President Barack Obama said expanding background checks to cover more firearms transactions won’t trample on the right of Americans to own guns or lead to confiscation of weapons, as he made an emotional pitch for a package of executive actions intended to stem gun violence.
Having been stymied by Congress in previous attempts to tighten gun laws, Obama on Tuesday unveiled a set of actions that would modestly broaden the definition of who qualifies as a gun dealer, streamline reporting of mental health issues for purposes of background checks, require better tracking of lost or stolen firearms and bolster enforcement of existing laws.
“The gun lobby may be holding Congress hostage right now, but they can’t hold America hostage,” Obama said at the White House, standing with a group of people who were victims of shootings or lost loved ones to gun violence. “Congress still needs to act. The folks in this room will not rest until they do.”
The initiative falls short of the broad changes in gun laws that Obama has called for in the past. But it drew criticism even before it was previewed by White House officials Monday night and may face challenges in court.
House Speaker Paul Ryan and other Republicans denounced the move as executive overreach, with the Wisconsin Republican saying the effort "will no doubt be challenged in the courts."
"His words and actions amount to a form of intimidation that undermines liberty," Ryan said in a statement, adding that Obama "has never respected the right to safe and legal gun ownership."
Obama’s measures include tougher rules for those who currently sell firearms at gun shows and on the Internet without submitting buyers’ names for criminal background checks, and a warning to sellers that they face criminal prosecution if they try to skirt the law.
The administration proposes hiring hundreds of new workers to modernize the background check system and to handle the additional requests for checks. In addition, Obama is requesting $500 million for new mental health research and the Department of Health and Human Services is clarifying rules to remove some of the barriers to reporting a person’s mental health status to the background check information system.
Obama invoked the list of mass shootings that have taken place while he’s been in office. He wiped tears from his eyes as he recalled the shootings of 20 children and six educators at Sandy Hook Elementary School in Newtown, Connecticut.
“Every time I think about those kids, it gets me mad,” he said.
Potentially the most contentious piece of Obama’s executive actions is broadening the definition of a gun dealer. The plan targets small-scale gun sellers, who may conduct transactions from home, a gun show or via the Internet and aren’t required to hold a license or submit buyers’ names for federal background screening.
Obama said requiring criminal background checks of buyers at at gun stores isn’t an infringement on the Second Amendment right to bear arms, and expanding those checks “is not a plot to take away everyone’s guns.”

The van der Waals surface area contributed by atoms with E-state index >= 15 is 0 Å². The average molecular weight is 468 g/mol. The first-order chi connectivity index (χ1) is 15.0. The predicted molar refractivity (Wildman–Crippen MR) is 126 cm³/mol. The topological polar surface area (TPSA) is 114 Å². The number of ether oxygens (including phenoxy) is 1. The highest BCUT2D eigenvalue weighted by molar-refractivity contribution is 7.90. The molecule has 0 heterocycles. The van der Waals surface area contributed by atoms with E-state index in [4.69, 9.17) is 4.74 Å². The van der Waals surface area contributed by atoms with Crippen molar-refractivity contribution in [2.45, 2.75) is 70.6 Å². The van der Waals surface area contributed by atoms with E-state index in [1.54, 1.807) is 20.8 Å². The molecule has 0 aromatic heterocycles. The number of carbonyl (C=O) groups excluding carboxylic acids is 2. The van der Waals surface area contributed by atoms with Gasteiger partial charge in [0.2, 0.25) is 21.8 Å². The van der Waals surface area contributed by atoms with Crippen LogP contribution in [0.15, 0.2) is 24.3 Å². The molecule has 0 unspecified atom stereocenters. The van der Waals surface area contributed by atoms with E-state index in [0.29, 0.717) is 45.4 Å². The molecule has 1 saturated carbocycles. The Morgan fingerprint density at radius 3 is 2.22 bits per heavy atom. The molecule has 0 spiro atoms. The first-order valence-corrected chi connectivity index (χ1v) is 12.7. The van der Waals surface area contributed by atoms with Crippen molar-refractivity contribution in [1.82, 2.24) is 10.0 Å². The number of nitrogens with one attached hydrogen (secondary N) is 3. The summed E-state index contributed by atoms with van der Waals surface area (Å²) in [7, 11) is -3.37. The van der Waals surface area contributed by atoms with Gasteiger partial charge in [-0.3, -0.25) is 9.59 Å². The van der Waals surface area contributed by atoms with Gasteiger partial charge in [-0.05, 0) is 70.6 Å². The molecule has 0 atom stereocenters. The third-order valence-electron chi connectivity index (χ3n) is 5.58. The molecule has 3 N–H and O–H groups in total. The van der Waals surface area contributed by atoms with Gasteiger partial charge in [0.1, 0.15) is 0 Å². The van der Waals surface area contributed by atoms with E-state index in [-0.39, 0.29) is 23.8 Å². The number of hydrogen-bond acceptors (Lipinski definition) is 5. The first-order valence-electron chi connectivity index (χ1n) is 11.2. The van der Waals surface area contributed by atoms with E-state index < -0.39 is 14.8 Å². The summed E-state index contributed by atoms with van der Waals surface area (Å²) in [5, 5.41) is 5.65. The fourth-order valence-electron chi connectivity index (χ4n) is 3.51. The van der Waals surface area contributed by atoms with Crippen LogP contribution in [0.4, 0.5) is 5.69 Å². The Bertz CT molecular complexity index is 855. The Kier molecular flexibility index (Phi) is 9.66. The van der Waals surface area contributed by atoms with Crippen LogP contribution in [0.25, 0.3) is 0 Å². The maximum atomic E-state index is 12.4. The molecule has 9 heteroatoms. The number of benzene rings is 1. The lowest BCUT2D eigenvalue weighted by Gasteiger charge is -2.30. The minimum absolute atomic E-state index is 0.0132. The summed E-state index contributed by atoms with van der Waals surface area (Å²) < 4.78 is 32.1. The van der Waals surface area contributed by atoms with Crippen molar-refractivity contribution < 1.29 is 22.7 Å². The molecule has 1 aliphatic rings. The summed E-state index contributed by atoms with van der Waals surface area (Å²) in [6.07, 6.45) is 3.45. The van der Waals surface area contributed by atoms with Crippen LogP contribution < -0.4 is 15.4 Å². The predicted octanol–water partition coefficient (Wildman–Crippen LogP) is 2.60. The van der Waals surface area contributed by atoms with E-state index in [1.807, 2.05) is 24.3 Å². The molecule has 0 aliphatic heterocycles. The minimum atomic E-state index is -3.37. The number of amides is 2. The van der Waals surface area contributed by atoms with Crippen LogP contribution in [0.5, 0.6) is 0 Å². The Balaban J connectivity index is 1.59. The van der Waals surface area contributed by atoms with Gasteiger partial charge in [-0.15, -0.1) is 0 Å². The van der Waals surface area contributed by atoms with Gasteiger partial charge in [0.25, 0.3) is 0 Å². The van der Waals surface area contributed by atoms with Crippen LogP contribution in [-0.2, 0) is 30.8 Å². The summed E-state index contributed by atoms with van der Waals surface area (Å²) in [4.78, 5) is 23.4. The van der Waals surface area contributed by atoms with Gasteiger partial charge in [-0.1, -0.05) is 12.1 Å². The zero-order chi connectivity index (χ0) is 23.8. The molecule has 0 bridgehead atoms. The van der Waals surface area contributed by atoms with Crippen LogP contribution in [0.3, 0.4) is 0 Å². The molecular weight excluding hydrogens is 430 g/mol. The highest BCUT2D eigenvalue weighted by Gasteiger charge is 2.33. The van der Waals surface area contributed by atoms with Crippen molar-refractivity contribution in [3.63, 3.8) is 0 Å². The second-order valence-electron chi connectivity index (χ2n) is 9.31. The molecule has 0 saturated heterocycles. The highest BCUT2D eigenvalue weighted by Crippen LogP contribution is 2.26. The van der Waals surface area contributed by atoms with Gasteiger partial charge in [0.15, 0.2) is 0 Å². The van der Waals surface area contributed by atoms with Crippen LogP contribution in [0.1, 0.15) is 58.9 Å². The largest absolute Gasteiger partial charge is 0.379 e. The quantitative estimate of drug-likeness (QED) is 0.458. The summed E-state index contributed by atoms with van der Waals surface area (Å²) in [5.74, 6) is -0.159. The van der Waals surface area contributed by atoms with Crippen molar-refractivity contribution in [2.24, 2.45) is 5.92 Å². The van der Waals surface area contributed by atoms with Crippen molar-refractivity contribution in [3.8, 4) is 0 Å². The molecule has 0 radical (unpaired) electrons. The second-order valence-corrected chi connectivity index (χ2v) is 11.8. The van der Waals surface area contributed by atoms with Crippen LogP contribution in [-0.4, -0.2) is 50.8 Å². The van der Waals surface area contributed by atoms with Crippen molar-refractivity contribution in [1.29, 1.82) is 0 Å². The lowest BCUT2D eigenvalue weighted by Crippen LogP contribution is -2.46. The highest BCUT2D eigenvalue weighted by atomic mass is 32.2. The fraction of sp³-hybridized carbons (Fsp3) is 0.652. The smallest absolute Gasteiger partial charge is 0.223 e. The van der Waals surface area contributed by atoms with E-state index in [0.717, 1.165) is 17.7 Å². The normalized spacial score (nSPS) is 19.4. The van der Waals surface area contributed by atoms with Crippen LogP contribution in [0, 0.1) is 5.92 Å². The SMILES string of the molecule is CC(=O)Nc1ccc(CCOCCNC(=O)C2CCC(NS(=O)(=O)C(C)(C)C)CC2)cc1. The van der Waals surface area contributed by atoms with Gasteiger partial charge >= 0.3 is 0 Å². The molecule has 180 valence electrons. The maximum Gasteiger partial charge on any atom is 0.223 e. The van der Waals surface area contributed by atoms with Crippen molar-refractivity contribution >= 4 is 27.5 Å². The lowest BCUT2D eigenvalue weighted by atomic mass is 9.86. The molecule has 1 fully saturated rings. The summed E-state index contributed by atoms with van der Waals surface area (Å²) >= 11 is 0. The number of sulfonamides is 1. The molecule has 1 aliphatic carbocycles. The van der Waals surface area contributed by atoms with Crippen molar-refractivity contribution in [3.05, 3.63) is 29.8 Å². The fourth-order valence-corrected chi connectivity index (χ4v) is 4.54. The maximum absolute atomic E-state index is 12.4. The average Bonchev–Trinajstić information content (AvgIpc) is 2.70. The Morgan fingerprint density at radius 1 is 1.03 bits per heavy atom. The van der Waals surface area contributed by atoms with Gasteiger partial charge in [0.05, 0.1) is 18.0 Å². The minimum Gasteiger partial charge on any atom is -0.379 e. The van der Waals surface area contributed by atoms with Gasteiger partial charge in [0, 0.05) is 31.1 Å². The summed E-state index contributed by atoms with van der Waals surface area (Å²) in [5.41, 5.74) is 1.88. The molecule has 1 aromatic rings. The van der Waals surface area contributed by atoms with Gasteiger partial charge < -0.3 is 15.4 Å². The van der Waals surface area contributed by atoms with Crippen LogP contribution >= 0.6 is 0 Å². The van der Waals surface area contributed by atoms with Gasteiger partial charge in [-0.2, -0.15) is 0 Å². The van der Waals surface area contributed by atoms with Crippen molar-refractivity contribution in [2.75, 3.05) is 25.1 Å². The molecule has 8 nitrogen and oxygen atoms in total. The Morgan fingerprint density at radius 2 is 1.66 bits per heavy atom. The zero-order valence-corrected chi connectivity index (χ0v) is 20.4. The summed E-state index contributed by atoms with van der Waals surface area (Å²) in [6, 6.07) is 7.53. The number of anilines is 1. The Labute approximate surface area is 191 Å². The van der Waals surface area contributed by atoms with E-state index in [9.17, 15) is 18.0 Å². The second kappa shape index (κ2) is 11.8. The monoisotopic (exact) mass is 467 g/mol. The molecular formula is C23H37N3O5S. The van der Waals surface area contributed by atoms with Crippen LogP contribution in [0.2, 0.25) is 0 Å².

However, the expanded background checks wouldn’t have blocked the sales of weapons used in most recent mass shootings, including the December terrorist attack in San Bernardino, California, and the 2012 massacre at Sandy Hook. The firearms in those cases were purchased legally through conventional outlets.
Gun rights organizations gave the president’s actions a mixed response, saying they wanted to see how the government implemented the new executive actions.
The National Shooting Sports Foundation said that it supported the administration’s effort to beef up staffing for the FBI’s background check system, and agreed that the government should do more to get mental health records shared with the federal government.
But the administration’s new criteria for who must register as a licensed gun dealer "needs considerable clarification," the group said in a statement. And the administration’s requirement that manufacturers report weapons lost in shipping are "misdirected" because the recipients of the weapons are in better position to know if guns arrived, the group said.
Gun control advocates argue that any constraints on access to weapons will reverberate throughout the murky gun market that has been booming as the threat of new restrictions has made news. According to the Federal Bureau of Investigation, the agency’s National Instant Background Check System processed 23.1 million firearm background checks in 2015. That was 2.2 million more than the previous year, and an all-time record for the agency.
White House officials said the executive actions would have a tangible impact. Press secretary Josh Earnest said that over the past 15 years, an average of 1,300 guns reported as lost or stolen had been recovered annually at crime scenes. The steps to tighten reporting could help reduce that number. And, the White House said, additional mental health screenings could help prevent suicides that represent two-thirds of the nation’s 30,000 annual gun deaths.